Raymond Guzowski, principal engineer in dispense applications and systems of FANUC America and a long-time member of the Industrial Advisory Board of Michigan Tech’s School of Technology Electrical Engineering Technology program, said: “FANUC has supported the Industrial Advisory Board of the School of Technology at Michigan Tech for approximately 25 years. In the past several years under Sergeyev’s leadership, the university has invested in the development of robotic programming classes using FANUC training cells.”

“With the addition of these skills, Michigan Tech students become more valuable to potential employers. FANUC itself has hired a number recent graduates to fill its own staffing requirements.”Raymond Guzowski, FANUC America

A number of employers have signed on, including Engineered Machine Products in Escanaba, which has three apprentice programs based on the mechatronics course. Lake Shore Systems, based in Rhinelander, Wisconsin, uses the mechatronics certificate as its apprentice program, according to Mark Highum at Bay College, and three mechatronics students are working at Verso Paper in Escanaba and Stewart Manufacturing in Hermansville.  

The program also offers workshops for industry personnel, K-12 and postsecondary educators,  and K-12 students. The Dickinson Iron Independent School District recently added a mechatronics program, Highum says. “We have partnered on a fifth-year program that enables their student to complete the Bay College mechatronics program after just one year beyond high school.”

Hands-on Practice with Robotic Arm Simulation

A key element in the mechatronics program is student access to practice with robotics technology. Scott Kuhl, an associate professor of computer science at Michigan Tech, and Sergeyev have worked with nine computer science, electrical and mechanical engineering technology undergraduate and graduate students to develop robotics simulation software called RobotRun that makes the learning experience easily accessible.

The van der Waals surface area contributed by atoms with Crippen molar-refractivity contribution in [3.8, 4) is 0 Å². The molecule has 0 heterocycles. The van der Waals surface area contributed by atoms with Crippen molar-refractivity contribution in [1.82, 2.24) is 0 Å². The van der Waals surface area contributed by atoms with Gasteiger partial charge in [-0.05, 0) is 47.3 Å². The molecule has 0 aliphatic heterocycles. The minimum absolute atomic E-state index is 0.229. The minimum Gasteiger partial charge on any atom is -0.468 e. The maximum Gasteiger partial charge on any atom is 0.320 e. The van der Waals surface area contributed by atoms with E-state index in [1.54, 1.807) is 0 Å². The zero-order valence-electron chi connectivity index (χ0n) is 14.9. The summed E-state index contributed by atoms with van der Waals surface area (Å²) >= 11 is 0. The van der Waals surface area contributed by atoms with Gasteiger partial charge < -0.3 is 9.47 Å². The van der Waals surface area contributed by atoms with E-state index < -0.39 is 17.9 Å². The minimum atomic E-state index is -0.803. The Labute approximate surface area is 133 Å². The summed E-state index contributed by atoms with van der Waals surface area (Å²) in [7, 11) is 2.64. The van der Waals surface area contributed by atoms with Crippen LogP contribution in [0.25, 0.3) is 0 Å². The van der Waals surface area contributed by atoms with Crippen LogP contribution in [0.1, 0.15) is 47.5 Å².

“We enjoyed creating a unique, free, open-source software package that helps make industrial robotics training more accessible to everybody,” Kuhl says.

Mechatronics: A Model for Future Technology Education

The mechatronics program is entering its fourth year.  “We are currently pursuing various venues to continue supporting the program financially, so we can continue developing existing and new software and hardware functions in the field of robotics,” Sergeyev says. Examples include a tele-operated robotic workcell, enhanced functions of RobotRun, and software including the implementation of robotic vision and a robotic portal for self-learners. 

The mechatronics partnership has already caught the attention of the governor and Michigan’s Talent Investment Agency. Both have visited the mechatronics and robotics lab at Bay College, and the agency’s director has expressed interest in participating in future partnerships.

Michigan Tech and Bay College hope to see their model adopted widely. Already, Sergeyev says, many universities and community colleges are using the software—which was freely disseminated during the workshops conducted by the institutions—to teach concepts of industrial robotics.  The program offers a path to equip students with educational opportunities in a high-demand industrial field, industrial certification and production of well-prepared graduates with a strong background in industrial automation and controls. 

Michigan Technological University is a public research university, home to more than 7,000 students from 54 countries. Founded in 1885, the University offers more than 120 undergraduate and graduate degree programs in science and technology, engineering, forestry, business and economics, health professions, humanities, mathematics, and social sciences. Our campus in Michigan’s Upper Peninsula overlooks the Keweenaw Waterway and is just a few miles from Lake Superior.


Tom Shaw

Technical Education Post, Online Publisher